Two of my favorite songs have the word “rain” in their title. “Have You Ever Seen the Rain?” is probably voted by many as their favorite.  Here is a sample:

Someone told me long ago, there’s a calm before the storm.
I know, it’s been comin’ for some time.
When it’s over, so they say, it’ll rain a sunny day.
I know, shinin’ down like water.
I wanna know, have you ever seen the rain? I wanna know, have you ever seen the rain, comin’ down on a sunny day?

I like this song because of John’s almost crying out, mournful lyrics. His voice seems to be suited for slower songs as they became more enriched. I feel this song is saying life will throw some challenges at you, even when things seem OK. It will even rain on you when things are sunny, so you just take the good with the bad and wake up the next day.

The other rain song is “Who”ll Stop the Rain?” Here are a few lines that resonate:

Long as I remember the rain been comin’ down.
Clouds of mystery pourin’ confusion on the ground.
Good men through the ages tryin’ to find the sun
And I wonder, still I wonder who’ll stop the rain?

Unlike the previous song, I feel this one is saying life is hard for some people. They don’t have as many opportunities, so it always seems like it is raining on them. There is an element of luck in where, when and to whom we are born.

One of my favorite songs which I used to sing to my kids while rocking them is “Lodi.” The song speaks of how we journey out to find ourselves, then for some reason get stuck someplace and make do. Lodi is that place.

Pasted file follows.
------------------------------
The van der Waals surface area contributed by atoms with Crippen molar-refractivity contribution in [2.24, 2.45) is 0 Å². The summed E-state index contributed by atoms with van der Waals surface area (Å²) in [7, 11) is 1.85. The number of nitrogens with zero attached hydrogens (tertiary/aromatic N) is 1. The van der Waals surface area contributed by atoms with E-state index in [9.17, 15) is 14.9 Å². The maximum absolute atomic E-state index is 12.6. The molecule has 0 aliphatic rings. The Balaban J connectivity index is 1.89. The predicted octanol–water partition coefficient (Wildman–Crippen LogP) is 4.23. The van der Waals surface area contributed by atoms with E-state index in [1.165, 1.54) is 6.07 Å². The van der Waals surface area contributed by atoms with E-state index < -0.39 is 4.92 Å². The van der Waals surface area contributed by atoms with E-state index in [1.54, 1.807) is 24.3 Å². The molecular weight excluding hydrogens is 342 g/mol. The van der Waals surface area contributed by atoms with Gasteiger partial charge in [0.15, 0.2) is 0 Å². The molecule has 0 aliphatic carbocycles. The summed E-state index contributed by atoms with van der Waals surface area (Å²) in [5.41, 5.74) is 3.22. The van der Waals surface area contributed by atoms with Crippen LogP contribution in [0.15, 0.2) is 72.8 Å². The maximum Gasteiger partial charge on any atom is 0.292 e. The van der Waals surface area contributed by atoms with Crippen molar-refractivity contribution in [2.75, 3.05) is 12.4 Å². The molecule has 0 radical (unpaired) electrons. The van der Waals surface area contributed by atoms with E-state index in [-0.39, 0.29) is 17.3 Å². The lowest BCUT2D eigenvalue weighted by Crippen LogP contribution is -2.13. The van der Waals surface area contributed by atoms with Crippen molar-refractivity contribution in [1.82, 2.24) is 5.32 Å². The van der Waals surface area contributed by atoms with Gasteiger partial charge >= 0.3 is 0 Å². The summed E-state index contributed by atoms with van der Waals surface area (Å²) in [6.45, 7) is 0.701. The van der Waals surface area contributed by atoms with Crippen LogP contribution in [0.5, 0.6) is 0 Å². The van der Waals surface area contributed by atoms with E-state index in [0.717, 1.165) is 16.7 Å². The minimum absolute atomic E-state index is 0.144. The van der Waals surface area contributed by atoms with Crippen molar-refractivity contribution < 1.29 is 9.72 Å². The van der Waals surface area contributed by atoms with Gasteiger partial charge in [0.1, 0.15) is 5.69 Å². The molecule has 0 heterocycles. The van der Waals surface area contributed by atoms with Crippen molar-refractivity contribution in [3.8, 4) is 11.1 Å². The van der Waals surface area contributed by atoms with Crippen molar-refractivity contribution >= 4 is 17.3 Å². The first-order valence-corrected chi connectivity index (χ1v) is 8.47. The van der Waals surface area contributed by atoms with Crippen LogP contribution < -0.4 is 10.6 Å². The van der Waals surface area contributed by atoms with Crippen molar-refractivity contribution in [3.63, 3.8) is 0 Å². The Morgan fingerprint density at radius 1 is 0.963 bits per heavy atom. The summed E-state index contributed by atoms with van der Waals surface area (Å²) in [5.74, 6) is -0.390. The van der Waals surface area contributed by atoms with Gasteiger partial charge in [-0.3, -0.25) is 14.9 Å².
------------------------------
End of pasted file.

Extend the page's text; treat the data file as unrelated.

Just about a year ago, I set out on the road.
Seekin’ my fame and fortune, lookin’ for a pot of gold.
Things got bad, and things got worse, I guess you will know
the tune. Oh ! Lord, Stuck in Lodi again.

CCR’s most famous tune is “Bad Moon Rising” in part because it is one of the most misunderstood lyrics of all time. No, there is not a bathroom on the right – it is “there’s a bad moon on the rise.” This song is telling our Vietnam troops to be wary. They had several Vietnam oriented songs. Here is a sample:

Hope you got your things together. Hope you are quite prepared to die. Looks
like we’re in for nasty weather. One eye is taken for an eye.
Well, don’t go around tonight. Well, it’s bound to take your life. There’s
a bad moon on the rise.

There are many other favorites – “Down on the Corner,” “Green River,” ‘Run Through the Jungle,” and “Commotion” just to name only a few. CCR would not want to be called an American institution, so let’s call them who they are – they are us. We are not fortunate ones and have to work hard for what he get. We get scared and we have things go wrong. And, some of us don’t get as many chances.

For those of you who have never dived into their music and lyrics, you are in for a treat. Their lyrics are still pertinent and poignant. They should be voted one of America’s top bands. As they are.

Did Parsley Save Rosemary in Time?

I don’t know where I heard or read it, but a mother was telling the story about her young son riding in the backseat of her car asking this question after hearing the famous Simon and Garfunkel song on the radio. “Did he?” asked the boy. “Did what?” she replied. He answered with the obvious question, “Did Parsley save Rosemary in time?”

“Parsley, Sage, Rosemary and Thyme”  is a chorus from “Scarborough Fair,” one of my favorite Simon and Garfunkel songs, but if you are not a cook or an older eater, the lyrics can throw you. One of the most fun websites is called www.kissthisguy.com named appropriately after one of the most misunderstood lyrics of all time. For those who don’t know the famous Jimi Hendrix song, the song lyric from “Purple Haze” goes ” ‘scuse me while I kiss the sky.” But, like many, I misunderstood the lyric as it made sense. Someone doing acid decided to kiss this guy.